Newspaper article The Christian Science Monitor

Outdated Rural Jails Are Packed, Troubled ; Tougher Laws, Sentences Bring Big-Prison Problems to Nation's Smaller

Newspaper article The Christian Science Monitor

Outdated Rural Jails Are Packed, Troubled ; Tougher Laws, Sentences Bring Big-Prison Problems to Nation's Smaller

Article excerpt

In every US state, jail crowding is a fact of life - and one that appears not to be eased by any amount of prison building.

But across the landscapes of rural America, the trend is claiming new territory: Small county jails, with antiquated and understaffed facilities, are packing in inmates like never before.

It's a situation that's veering toward crisis proportions, some say, with the potential for increased violence and health problems.

"We have more inmates coming into jails than ever before, and the vast majority of jails in the US are small rural jails," says Steve Ingley, of Hagerstown, Md., executive director of the American Jail Association. "If you're at 150 percent capacity, and your jail was built in 1900, and you have no new technology, how do you deal with that?"

In many cases, not very well, he says.

As tougher laws and mandatory sentences intersect with crumbling infrastructure and limited resources, the strain on jails is hitting unprecedented levels. A record number of Americans - some 2 million - are incarcerated. Yet while prisons - which generally house longer- term inmates - are funded at the state level, most of the nation's 3,201 county jails are paid for by local taxpayers. And for a growing number of counties, the cost of operating a jail is prohibitive.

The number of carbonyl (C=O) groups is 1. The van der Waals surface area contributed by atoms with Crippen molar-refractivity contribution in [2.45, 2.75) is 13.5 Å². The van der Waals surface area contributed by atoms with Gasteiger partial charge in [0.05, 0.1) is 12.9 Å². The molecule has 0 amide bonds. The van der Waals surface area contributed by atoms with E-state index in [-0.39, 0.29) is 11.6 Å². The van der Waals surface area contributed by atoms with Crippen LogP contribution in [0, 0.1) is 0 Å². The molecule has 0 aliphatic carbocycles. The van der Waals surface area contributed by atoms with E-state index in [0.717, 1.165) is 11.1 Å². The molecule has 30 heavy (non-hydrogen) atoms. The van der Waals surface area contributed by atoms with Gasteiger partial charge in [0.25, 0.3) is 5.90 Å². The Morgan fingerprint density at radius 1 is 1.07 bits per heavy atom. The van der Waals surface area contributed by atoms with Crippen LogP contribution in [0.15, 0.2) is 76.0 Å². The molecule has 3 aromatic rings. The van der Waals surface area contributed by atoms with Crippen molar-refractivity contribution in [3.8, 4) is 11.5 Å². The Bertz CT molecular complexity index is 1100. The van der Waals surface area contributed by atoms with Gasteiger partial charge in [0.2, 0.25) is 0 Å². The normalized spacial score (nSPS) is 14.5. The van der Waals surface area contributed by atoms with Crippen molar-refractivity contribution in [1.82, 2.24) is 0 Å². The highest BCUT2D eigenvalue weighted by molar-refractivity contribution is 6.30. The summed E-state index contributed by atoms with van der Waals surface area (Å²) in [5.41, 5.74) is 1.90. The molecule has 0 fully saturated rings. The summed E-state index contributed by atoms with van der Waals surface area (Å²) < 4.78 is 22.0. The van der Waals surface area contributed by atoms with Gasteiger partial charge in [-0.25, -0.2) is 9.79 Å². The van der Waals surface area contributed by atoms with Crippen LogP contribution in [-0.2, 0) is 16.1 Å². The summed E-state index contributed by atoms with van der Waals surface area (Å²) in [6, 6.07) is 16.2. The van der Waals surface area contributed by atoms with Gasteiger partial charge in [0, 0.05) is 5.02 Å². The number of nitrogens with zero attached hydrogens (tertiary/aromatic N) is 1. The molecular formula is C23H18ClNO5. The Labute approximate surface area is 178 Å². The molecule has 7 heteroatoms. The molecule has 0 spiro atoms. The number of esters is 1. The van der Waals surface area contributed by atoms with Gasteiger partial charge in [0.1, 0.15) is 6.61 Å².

In rural Costilla County, the poorest county in Colorado, the recent solution was to shut down the jail. The dilapidated 12-cell facility - last remodeled in 1964 - posed health and safety risks to inmates, and was chronically overcrowded.

"We don't have the tax base in the county to fund a jail," says Undersheriff Lou Pugliese. "We don't even have portable radios for our officers."

Now, the department drives its inmates 100 or more miles to jails in neighboring counties. "It puts a real strain on the department," he says.

Costilla County's troubles are not unique. Forty of Colorado's 62 counties struggle with the same problem.

"Jails have been required to do a lot more, with a whole lot less," says Mr. Ingley. "They have a huge responsibility, without the resources. If we're going to continue on this path of putting away people, we're going to have to deal with this."

Ingley says it's troubling that states leave the cost of running jails to local jursidictions.

Some states have recognized the problem. West Virginia and Kentucky have moved toward a system of regional jails that serve several counties. And other states are experimenting more with jail alternatives, such as home arrest and third-party custody.

Still, even as US crime rates fall, incarceration rates continue to climb. And the prison-building boom of the 1990s failed to make a significant dent in jail crowding. California has the largest corrections system in the country and spends more on prisons than on education. …

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